The Australian Transport Safety Bureau recently released an update on the search for Malaysia Airlines Flight MH 370, originally traveling between Malaysia and China. This plane disappeared nearly two years ago and has prompted comprehensive survey throughout tens of thousands of square miles. While the efforts have not yet uncovered the wreckage, they have led to the surprise findings of a shipwreck that reportedly dates back to the early 19th century.
The search vessel Havila Harmony launched an AUV.
Early sightings of the wreck on December 19, 2015, resulted in an "anomalous sonar contact." After detecting the wreck, the search vessel Havila Harmony launched an AUV, which took sonar image of the downed ship. Though no name or identifying information has been given yet, the vessel is believed to be made of iron or steel and is the subject of research from the Western Australian Museum's Shipwreck Galleries.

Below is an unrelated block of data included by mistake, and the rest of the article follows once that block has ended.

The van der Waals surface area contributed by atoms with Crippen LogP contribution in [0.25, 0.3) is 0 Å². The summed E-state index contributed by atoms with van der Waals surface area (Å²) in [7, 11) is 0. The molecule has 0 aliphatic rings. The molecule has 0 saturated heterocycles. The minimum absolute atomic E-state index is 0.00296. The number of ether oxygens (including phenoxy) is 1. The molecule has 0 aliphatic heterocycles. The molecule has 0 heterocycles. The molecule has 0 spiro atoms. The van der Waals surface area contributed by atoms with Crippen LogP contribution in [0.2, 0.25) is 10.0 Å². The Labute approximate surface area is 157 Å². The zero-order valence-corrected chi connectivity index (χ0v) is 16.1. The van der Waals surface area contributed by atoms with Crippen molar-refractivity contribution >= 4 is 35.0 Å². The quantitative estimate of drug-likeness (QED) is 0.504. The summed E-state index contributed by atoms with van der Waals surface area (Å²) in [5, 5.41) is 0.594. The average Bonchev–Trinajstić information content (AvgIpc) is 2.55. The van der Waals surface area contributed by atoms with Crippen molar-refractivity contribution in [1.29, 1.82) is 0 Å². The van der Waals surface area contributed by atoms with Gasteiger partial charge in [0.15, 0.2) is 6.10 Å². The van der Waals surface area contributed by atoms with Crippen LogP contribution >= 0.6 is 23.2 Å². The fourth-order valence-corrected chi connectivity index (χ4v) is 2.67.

Havila Harmony was intended to search the ocean with its sonar AUV anyway, and scheduled to leave for Fremantle "around 14 January." The total search area encompasses 120,00 square kilometers, or roughly 46,332 square miles. Out of this, more than 80,000 square kilometers , the equivalent of around 30,888 square miles, have already been investigated.
"It is anticipated this will be completed around the middle of the year," the statement reads. "In the absence of credible new information that leads to the identification of a specific location of the aircraft, Governments have agreed that there will be no further expansion of the search area."
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